Similarly we respond to mirroring. We all want to feel heard and understood, and when someone is repeating back what we have said then we feel better heard. This doesn’t mean that we’ve really been able to fully get across what we want or need.

Do you feel comfortable or awkward when it comes to closing a sale? Knowing what you both want to get from a transaction and saying it out loud makes it far more likely that you’ll both get what you want.

Knowing Why We Want What We Want

Before you go ahead and ask for that thing though, just take a step back and ask yourself — why exactly do I want that?

When you think back to the last time you bought a car, what were the factors?

Did you buy the car that was the most cost effective way of getting from A to B? The cheapest or best features for your budget?

If this was true, we’d all be driving around in smaller, budget brand, fuel efficient runners.

The car that you buy, the trainers you wear, the watch you choose — all of these things are often not so much about what we really want but what we’re influenced to believe we want.

This can link to the businesses we choose to lead. You can end up running a business that is not fulfilling our satisfying because you’re living someone else’s dream that you just assumed was your own.

Do you really want your business to be a juggernaut or does that only come to mind because that’s what it feels like you ought to want?

Is growth at all costs your real dream?

We’re so easily influenced by the stories, beliefs, and values of others around us, but we don’t want to recognise that.

If someone tells you something which becomes a factual belief then you might take it as a given, depending on who tells you and why they’re telling you. If an old friend tells you to meet them for dinner at 7pm then you will probably be there on time, but if you trust their judgement a little less you don’t rush to get there.

Equally if a stranger tells you that a shop is open until 7:15pm you might not trust it as much because of the red flags.

The other side of this coin is how easily we’re influenced by the leadership of others. If you’re having a meal with friends and one person has an alcoholic drink then all of the others are more likely to. The same with desserts, if you’re on a health kick then don’t get tempted when your companions ask to see the pudding options.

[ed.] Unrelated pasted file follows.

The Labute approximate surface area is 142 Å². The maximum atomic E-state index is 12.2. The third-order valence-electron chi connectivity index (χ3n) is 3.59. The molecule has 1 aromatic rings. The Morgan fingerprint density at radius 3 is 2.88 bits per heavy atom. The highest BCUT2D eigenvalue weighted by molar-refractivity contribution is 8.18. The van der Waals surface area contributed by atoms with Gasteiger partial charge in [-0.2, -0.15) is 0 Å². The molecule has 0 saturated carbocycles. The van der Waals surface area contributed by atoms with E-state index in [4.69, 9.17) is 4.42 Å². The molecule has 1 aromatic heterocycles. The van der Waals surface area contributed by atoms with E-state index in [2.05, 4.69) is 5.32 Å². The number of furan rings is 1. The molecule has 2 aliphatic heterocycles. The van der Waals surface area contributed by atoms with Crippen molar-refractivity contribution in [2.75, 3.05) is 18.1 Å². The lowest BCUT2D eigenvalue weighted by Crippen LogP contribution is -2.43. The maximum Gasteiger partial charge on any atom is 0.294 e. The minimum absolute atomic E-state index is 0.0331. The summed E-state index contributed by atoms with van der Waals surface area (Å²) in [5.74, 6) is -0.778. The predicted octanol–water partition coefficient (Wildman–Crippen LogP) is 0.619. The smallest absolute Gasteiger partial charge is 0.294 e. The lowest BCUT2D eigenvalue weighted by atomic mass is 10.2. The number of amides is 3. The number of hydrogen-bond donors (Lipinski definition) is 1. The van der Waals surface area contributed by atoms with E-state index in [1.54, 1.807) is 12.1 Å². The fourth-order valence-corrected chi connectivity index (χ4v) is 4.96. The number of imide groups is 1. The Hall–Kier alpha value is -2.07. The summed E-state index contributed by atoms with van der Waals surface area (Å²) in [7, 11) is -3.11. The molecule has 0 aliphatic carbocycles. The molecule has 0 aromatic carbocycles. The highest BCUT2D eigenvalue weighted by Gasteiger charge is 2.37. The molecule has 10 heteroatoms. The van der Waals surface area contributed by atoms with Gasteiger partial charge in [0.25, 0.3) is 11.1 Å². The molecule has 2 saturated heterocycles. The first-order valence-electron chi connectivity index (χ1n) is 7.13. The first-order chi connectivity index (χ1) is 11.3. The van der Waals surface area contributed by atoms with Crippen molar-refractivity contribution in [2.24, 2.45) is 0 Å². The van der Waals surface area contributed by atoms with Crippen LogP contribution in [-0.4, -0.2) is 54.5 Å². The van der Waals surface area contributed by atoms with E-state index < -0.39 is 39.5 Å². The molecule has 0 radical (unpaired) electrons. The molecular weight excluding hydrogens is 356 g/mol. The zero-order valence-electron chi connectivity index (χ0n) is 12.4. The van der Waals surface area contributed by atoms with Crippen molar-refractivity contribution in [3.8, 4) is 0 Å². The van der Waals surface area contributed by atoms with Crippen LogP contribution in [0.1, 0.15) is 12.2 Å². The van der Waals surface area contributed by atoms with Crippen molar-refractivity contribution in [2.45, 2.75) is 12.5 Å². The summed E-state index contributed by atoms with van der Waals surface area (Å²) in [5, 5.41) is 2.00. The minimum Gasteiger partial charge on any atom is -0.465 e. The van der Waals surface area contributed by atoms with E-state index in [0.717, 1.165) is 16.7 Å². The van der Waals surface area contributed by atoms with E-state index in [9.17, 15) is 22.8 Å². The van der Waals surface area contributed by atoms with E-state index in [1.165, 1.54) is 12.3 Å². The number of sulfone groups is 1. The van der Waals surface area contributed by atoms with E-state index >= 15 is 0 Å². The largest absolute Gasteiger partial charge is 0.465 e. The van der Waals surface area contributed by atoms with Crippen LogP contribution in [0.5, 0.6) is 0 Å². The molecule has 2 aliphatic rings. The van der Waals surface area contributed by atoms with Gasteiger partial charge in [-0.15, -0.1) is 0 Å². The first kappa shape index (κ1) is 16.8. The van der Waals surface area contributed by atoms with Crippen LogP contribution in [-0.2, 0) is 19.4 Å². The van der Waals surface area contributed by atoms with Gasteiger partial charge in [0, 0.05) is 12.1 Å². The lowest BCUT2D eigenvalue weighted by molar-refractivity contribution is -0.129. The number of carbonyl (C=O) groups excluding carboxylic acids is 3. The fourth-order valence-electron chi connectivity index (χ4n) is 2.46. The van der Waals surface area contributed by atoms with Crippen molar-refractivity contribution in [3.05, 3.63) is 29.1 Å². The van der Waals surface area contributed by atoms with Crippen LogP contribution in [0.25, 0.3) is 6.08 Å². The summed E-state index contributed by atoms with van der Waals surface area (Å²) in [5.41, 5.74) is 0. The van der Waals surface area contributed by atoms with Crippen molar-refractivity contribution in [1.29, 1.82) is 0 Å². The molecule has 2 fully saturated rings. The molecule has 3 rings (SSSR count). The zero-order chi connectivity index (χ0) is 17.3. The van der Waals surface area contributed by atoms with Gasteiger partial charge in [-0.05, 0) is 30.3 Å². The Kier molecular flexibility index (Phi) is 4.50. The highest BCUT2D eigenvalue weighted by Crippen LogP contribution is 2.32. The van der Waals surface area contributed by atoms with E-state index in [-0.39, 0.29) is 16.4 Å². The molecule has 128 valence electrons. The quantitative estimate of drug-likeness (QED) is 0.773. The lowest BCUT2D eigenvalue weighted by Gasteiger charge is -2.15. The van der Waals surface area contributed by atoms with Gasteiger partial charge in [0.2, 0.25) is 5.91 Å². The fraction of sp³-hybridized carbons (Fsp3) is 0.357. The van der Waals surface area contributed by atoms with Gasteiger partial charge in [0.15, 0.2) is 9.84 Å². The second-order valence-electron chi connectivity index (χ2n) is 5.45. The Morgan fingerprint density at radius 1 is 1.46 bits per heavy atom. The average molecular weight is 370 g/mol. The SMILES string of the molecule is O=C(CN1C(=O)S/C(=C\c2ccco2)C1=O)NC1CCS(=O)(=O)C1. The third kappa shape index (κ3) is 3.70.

But it isn’t just one-to-one advice and direct social influence that gets to us.

We follow the common beliefs and customs of our group. This makes sense, but can be our undoing.

Common sense is the thing that saves us from walking in front of traffic or buying an unreliable brand of TV. We learn from the behaviours of others around us and that gives us permission and justification to follow them.

Some people in our circle might influence us more than others, but others may influence us passively.

We probably don’t even recognise we’re mimicking people in this way.

There’s research that has shown that this habit can lead to weight gain, political opinion shifts, and overspending.

As an entrepreneur or leader you need to know when to take off those shackles, and go in a different direction to the pack.

Your ability to stick to your personal preferences and share what you really want is a discipline that requires a lot of practice.

Do you need to have a business with 10,000 workers or is that someone else’s dream? Do you need to work 60 hours a week to be a success or is that a myth you’ve subscribed to?

Knowing what you want and doing what it takes to get it is your responsibility as a founder.

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Gareth I. Jones

Founder of TownSq, focused on building communities of entrepreneurs, supporting startups and B Corps - businesses that are better for the planet.